The Verneuil process allows the production of flawless single-crystal sapphire and ruby gems of much larger size than normally found in nature. It is also possible to grow gem-quality synthetic corundum by flux-growth and hydrothermal synthesis. Because of the simplicity of the methods involved in corundum synthesis, large quantities of these crystals have become available on the market causing a significant reduction of price in recent years.

Apart from ornamental uses, synthetic corundum is also used to produce mechanical parts (tubes, rods, bearings, and other machined parts), scratch-resistant optics, scratch-resistant watch crystals, instrument windows for satellites and spacecraft (because of its transparency in the ultraviolet to infrared range), and laser components. For example, the KAGRA gravitational wave detector's main mirrors are 23 kg (50 lb) sapphires,[14] and Advanced LIGO considered 40 kg (88 lb) sapphire mirrors.[15]

Structure and physical properties

Crystal structure of corundum
Molar volume vs. pressure at room temperature.

Corundum crystallizes with trigonal symmetry in the space group R3c and has the lattice parameters and at standard conditions. The unit cell contains six formula units.

The toughness of corundum is sensitive to surface roughness[16][17] and crystallographic orientation.[18] It may be 6-7 MPa·m½ for synthetic crystals,[18] and around 4 MPa·m½ for natural.[19]

In the lattice of corundum, the oxygen atoms form a slightly distorted hexagonal close packing, in which two-thirds of the gaps between the octahedra are occupied by aluminium ions.

See also

References

  1. ^ "Mohs' scale of hardness". Collector's corner. Mineralogical Society of America. Retrieved 2014.
  2. ^ a b Anthony, John W.; Bideaux, Richard A.; Bladh, Kenneth W.; Nichols, Monte C., eds. (1997). "Corundum". Handbook of Mineralogy (PDF). III Halides, Hydroxides, Oxides. Chantilly, VA, US: Mineralogical Society of America. ISBN 0962209724.
  3. ^ a b "Corundum". Mindat.org.
  4. ^ "Corundum". Webmineral.com. Archived from the original on 25 November 2006.
  5. ^ a b c d e Hurlbut, Cornelius S.; Klein, Cornelis (1985). Manual of Mineralogy (20th ed.). Wiley. pp. 300-302. ISBN 0-471-80580-7.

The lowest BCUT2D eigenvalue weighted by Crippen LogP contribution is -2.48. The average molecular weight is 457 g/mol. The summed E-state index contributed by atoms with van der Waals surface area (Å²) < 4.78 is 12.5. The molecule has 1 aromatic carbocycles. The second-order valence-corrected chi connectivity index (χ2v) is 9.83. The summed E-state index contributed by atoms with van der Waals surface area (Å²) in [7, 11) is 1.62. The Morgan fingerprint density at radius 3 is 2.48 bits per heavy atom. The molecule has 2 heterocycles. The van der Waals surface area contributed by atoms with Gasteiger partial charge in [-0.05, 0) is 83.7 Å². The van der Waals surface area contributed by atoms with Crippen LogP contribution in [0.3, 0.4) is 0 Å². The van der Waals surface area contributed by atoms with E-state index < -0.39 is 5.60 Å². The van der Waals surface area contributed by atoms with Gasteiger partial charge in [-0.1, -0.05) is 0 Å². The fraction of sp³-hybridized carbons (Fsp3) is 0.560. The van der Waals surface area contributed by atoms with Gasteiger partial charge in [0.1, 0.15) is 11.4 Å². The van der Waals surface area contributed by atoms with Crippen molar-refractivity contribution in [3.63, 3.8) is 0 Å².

6. ^ a b Giuliani, Gaston; Ohnenstetter, Daniel; Fallick, Anthony E.; Groat, Lee; Fagan; Andrew J. (2014). "The Geology and Genesis of Gem Corundum Deposits". Gem Corundum. Research Gate: Mineralogical Association of Canada. pp. 37-38. ISBN 978-0-921294-54-2.
  7. ^ Harper, Douglas. "corundum". Online Etymology Dictionary.
  8. ^ "The Mineral Corundum". galleries.com.
  9. ^ Rickwood, P.C. (1981). "The largest crystals" (PDF). American Mineralogist. 66: 885-907.
  10. ^ "Rubicon Technology grows 200 kg "super boule"". LED Inside. 21 April 2009.
  11. ^ "Chinese made first use of diamond". BBC News. BBC. May 2005.
  12. ^ Duroc-Danner, J. M. (2011). "Untreated yellowish orange sapphire exhibiting its natural colour" (PDF). Journal of Gemmology. 32: 175-178. doi:10.15506/jog.2011.32.5.174. Archived from the original (PDF) on 16 May 2013.
  13. ^ Bahadur (1943). "A Handbook of Precious Stones". Retrieved 2007.
  14. ^ Hirose, Eiichi; et al. (2014). "Sapphire mirror for the KAGRA gravitational wave detector" (PDF). Physical Review D. 89: 062003. doi:10.1103/PhysRevD.89.062003.
  15. ^ Billingsley, GariLynn (2004). "Advanced Ligo Core Optics Components - Downselect". LIGO Laboratory. Retrieved 2020.
  16. ^ Farzin-Nia, Farrokh; Sterrett, Terry; Sirney, Ron. "Effect of machining on fracture toughness of corundum". Journal of Materials Science. 25 (5): 2527-2531. doi:10.1007/bf00638054.
  17. ^ "Fracture-Strength Anisotropy of Sapphire". Journal of the American Ceramic Society. 59: 59-61. doi:10.1111/j.1151-2916.1976.tb09390.x.
  18. ^ a b "Fracture of Sapphire". Journal of the American Ceramic Society. 52: 485-491. doi:10.1111/j.1151-2916.1969.tb09199.x.
  19. ^ "Corundum, Aluminum Oxide, Alumina, 99.9%, ". www.matweb.com.

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Corundum